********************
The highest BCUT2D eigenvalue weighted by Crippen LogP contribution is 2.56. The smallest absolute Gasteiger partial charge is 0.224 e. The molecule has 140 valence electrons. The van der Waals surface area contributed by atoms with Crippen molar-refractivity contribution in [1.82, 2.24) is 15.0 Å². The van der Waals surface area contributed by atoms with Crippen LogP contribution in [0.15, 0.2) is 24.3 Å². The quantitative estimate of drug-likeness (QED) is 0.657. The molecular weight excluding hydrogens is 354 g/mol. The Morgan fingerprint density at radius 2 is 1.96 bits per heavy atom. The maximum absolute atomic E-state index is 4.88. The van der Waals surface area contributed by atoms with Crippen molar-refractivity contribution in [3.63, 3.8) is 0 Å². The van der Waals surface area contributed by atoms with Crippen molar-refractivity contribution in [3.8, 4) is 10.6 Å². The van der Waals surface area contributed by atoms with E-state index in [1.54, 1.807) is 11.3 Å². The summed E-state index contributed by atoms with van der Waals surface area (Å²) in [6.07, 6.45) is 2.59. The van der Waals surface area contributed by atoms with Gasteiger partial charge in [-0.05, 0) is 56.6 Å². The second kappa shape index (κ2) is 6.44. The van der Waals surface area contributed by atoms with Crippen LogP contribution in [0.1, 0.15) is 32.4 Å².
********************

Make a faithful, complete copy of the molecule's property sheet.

The highest BCUT2D eigenvalue weighted by Crippen LogP contribution is 2.56. The smallest absolute Gasteiger partial charge is 0.224 e. The molecule has 140 valence electrons. The van der Waals surface area contributed by atoms with Crippen molar-refractivity contribution in [1.82, 2.24) is 15.0 Å². The van der Waals surface area contributed by atoms with Crippen LogP contribution in [0.15, 0.2) is 24.3 Å². The quantitative estimate of drug-likeness (QED) is 0.657. The molecular weight excluding hydrogens is 354 g/mol. The Morgan fingerprint density at radius 2 is 1.96 bits per heavy atom. The maximum absolute atomic E-state index is 4.88. The van der Waals surface area contributed by atoms with Crippen molar-refractivity contribution in [3.63, 3.8) is 0 Å². The van der Waals surface area contributed by atoms with Crippen molar-refractivity contribution in [3.8, 4) is 10.6 Å². The van der Waals surface area contributed by atoms with E-state index in [1.54, 1.807) is 11.3 Å². The summed E-state index contributed by atoms with van der Waals surface area (Å²) in [6.07, 6.45) is 2.59. The van der Waals surface area contributed by atoms with Gasteiger partial charge in [-0.05, 0) is 56.6 Å². The second kappa shape index (κ2) is 6.44. The van der Waals surface area contributed by atoms with Crippen LogP contribution in [0.1, 0.15) is 32.4 Å².